• Doug the Bug, Termite, Pest Control And Do it Yourself Pest Control Store | Clearwater FL |
  • Doug the Bug, Termite, Pest Control And Do it Yourself Pest Control Store | Clearwater FL |
  • Doug the Bug, Termite, Pest Control And Do it Yourself Pest Control Store | Clearwater FL |
  • Doug the Bug, Termite, Pest Control And Do it Yourself Pest Control Store | Clearwater FL |

The Honey Bee

 

The pollination of crops by bees is responsible for a third of the food produced in the US.

At Doug the Bug inc. We do everything we can to save our bees.

 

By Ken Thomas

What does that mean for you and me?

The honeybee can carry a large amount of pollen from plant to plant.

Pollination is the movement of male pollen to the female part of the flower (stigma), the first step in successful seed and fruit production by the plant.  Cross-pollination is the transfer of pollen from one plant to the stigma of another plant. Once the plant has been pollinated, the male contribution fuses with the egg in the ovary, the process known as fertilization. After fertilization, the fruit and seeds develop and mature.

The honeybee actually visits flowers to get food. As the bee moves from flower to flower getting food, the plant benefits in being able to produce fruits, with seeds that can grow into new plants. Bees collect the pollen from flowers and take it back to the hive where it is stored until it is used to feed the bees in the hive.Larva are fed lots of pollen, because they need the protein to grow.

With their tongues, the field bees suck out the nectar and store it in sacs within their bodies. After filling their sacs with these sweet juices, the field bees fly back to their bee hive and regurgitate the stored nectar into the mouths of house bees.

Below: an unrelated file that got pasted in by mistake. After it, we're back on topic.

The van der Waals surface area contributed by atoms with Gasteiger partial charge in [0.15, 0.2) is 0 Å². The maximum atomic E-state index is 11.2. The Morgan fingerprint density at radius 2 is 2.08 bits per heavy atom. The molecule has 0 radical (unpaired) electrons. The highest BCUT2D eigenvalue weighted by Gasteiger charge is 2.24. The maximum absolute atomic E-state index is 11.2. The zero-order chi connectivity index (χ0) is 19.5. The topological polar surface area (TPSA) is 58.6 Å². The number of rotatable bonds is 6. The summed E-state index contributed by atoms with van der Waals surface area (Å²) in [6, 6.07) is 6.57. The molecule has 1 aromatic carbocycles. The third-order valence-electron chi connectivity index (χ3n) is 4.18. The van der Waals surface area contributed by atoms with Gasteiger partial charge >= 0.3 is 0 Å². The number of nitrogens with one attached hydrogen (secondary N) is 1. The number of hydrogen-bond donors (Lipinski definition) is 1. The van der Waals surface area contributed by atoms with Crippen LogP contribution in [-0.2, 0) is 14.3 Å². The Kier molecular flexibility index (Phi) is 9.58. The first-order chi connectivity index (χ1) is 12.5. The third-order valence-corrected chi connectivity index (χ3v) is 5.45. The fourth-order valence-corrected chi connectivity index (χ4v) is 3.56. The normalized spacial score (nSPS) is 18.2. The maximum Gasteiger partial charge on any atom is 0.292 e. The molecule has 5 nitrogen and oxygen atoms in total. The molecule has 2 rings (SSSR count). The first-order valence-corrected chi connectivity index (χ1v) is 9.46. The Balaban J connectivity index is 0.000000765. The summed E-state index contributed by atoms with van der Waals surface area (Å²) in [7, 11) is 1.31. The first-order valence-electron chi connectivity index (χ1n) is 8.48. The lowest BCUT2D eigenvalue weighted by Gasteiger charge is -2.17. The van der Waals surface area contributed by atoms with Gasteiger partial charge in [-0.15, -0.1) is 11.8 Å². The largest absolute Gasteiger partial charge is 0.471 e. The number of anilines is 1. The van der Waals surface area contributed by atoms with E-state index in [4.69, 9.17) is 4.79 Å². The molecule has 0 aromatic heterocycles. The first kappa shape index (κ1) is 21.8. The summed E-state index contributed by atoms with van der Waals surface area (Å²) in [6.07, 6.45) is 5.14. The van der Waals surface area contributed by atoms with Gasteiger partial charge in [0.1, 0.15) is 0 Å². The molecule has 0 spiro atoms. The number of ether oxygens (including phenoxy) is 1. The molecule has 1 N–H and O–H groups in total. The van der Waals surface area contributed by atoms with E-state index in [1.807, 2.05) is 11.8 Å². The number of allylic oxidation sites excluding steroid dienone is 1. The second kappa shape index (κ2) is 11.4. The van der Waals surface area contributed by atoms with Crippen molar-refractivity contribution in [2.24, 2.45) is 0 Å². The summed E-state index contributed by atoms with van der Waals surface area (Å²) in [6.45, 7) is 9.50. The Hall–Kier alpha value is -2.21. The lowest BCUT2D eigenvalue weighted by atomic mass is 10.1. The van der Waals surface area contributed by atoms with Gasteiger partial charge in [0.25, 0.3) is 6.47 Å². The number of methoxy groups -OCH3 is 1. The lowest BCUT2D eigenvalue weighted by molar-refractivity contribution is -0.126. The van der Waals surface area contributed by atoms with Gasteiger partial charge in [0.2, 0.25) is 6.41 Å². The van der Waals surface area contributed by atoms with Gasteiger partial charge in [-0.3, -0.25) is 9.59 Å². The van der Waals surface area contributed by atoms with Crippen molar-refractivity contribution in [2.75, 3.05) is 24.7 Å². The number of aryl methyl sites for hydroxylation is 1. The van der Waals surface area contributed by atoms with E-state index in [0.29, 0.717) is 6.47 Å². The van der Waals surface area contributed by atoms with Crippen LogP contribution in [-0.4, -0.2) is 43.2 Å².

Above, this is a huge hive we came across in Clearwater.

Why does a bee die when it stings?Essentially, the bee loses its internals when it stings. The barbs in the sting firmly stick into the victim, pulling out the venom sacs and glands when the bee is shaken off.

Although the name might imply it, a queen does not directly control the hive. Her sole function is to serve as the reproducer. A well-mated and well-fed queen of quality stock can lay about 2,000 eggs per day during the spring build-up — more than her own bodyweight in eggs every day.

During the egg-laying process, the queen decides whether to lay a fertilized (female) egg or an unfertilized (male) egg based on the width of the cell. Drones are raised in cells which are significantly larger than the cells used for workers. The queen fertilizes the egg by selectively releasing sperm from her spermatheca as the egg passes through her oviduct.

In the summer there can be about 40,000 bees in a hive. This number drops to around 5,000 in the winter, in Florida the drop is probably not that large in number.

Once Bees have taken the nectar back to the hive they mix it with enzymes from glands in their mouths. This nectar/enzyme mix is stored in hexagonal wax honeycomb until the water content has been reduced to around 17%. When this level is reached, the cell is capped over with a thin layer of wax to seal it until the bees need it. This capping indicates to the beekeeper that the honey can be harvested. Capped honey can keep almost indefinitely.
These house bees are assigned the job of adding enzymes from their bodies to the nectar. The enzymes cause the water in the nectar to evaporate-thereby turning the nectar into honey. Lastly, the nectar is stored in a cell of a honeycomb. Overtime, the nectar ripens and becomes honey.